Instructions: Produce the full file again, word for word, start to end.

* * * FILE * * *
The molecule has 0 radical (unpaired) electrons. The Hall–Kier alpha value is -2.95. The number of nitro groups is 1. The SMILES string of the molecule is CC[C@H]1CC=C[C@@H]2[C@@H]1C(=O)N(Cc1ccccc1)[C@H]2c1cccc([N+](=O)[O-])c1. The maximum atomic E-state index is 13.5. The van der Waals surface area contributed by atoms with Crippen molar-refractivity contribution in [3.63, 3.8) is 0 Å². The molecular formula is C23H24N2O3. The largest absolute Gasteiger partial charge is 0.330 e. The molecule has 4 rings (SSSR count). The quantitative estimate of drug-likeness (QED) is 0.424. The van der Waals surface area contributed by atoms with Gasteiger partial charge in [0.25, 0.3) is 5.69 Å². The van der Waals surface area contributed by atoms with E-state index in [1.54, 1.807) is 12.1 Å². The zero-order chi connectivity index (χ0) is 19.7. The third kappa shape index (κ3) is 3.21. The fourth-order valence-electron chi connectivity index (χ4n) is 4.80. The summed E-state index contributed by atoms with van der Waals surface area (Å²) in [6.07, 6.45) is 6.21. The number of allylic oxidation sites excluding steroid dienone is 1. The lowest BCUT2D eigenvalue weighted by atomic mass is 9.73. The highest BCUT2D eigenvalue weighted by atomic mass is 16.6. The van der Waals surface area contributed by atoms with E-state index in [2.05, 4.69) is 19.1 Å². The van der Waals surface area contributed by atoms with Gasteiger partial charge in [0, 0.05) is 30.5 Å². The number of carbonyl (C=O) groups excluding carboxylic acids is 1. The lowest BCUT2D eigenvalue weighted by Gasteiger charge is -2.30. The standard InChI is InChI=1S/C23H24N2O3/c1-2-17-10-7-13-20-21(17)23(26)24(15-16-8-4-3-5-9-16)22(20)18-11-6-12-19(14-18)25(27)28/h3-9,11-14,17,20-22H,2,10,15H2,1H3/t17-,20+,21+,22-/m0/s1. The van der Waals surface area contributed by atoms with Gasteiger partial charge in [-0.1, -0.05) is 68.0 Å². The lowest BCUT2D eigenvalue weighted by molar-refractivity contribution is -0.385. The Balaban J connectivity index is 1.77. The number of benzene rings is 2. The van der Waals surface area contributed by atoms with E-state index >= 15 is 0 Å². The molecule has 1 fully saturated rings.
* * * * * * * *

The molecule has 0 radical (unpaired) electrons. The Hall–Kier alpha value is -2.95. The number of nitro groups is 1. The SMILES string of the molecule is CC[C@H]1CC=C[C@@H]2[C@@H]1C(=O)N(Cc1ccccc1)[C@H]2c1cccc([N+](=O)[O-])c1. The maximum atomic E-state index is 13.5. The van der Waals surface area contributed by atoms with Crippen molar-refractivity contribution in [3.63, 3.8) is 0 Å². The molecular formula is C23H24N2O3. The largest absolute Gasteiger partial charge is 0.330 e. The molecule has 4 rings (SSSR count). The quantitative estimate of drug-likeness (QED) is 0.424. The van der Waals surface area contributed by atoms with Gasteiger partial charge in [0.25, 0.3) is 5.69 Å². The van der Waals surface area contributed by atoms with E-state index in [1.54, 1.807) is 12.1 Å². The zero-order chi connectivity index (χ0) is 19.7. The third kappa shape index (κ3) is 3.21. The fourth-order valence-electron chi connectivity index (χ4n) is 4.80. The summed E-state index contributed by atoms with van der Waals surface area (Å²) in [6.07, 6.45) is 6.21. The number of allylic oxidation sites excluding steroid dienone is 1. The lowest BCUT2D eigenvalue weighted by atomic mass is 9.73. The highest BCUT2D eigenvalue weighted by atomic mass is 16.6. The van der Waals surface area contributed by atoms with E-state index in [2.05, 4.69) is 19.1 Å². The van der Waals surface area contributed by atoms with Gasteiger partial charge in [0, 0.05) is 30.5 Å². The number of carbonyl (C=O) groups excluding carboxylic acids is 1. The lowest BCUT2D eigenvalue weighted by Gasteiger charge is -2.30. The standard InChI is InChI=1S/C23H24N2O3/c1-2-17-10-7-13-20-21(17)23(26)24(15-16-8-4-3-5-9-16)22(20)18-11-6-12-19(14-18)25(27)28/h3-9,11-14,17,20-22H,2,10,15H2,1H3/t17-,20+,21+,22-/m0/s1. The van der Waals surface area contributed by atoms with Gasteiger partial charge in [-0.1, -0.05) is 68.0 Å². The lowest BCUT2D eigenvalue weighted by molar-refractivity contribution is -0.385. The Balaban J connectivity index is 1.77. The number of benzene rings is 2. The van der Waals surface area contributed by atoms with E-state index >= 15 is 0 Å². The molecule has 1 fully saturated rings.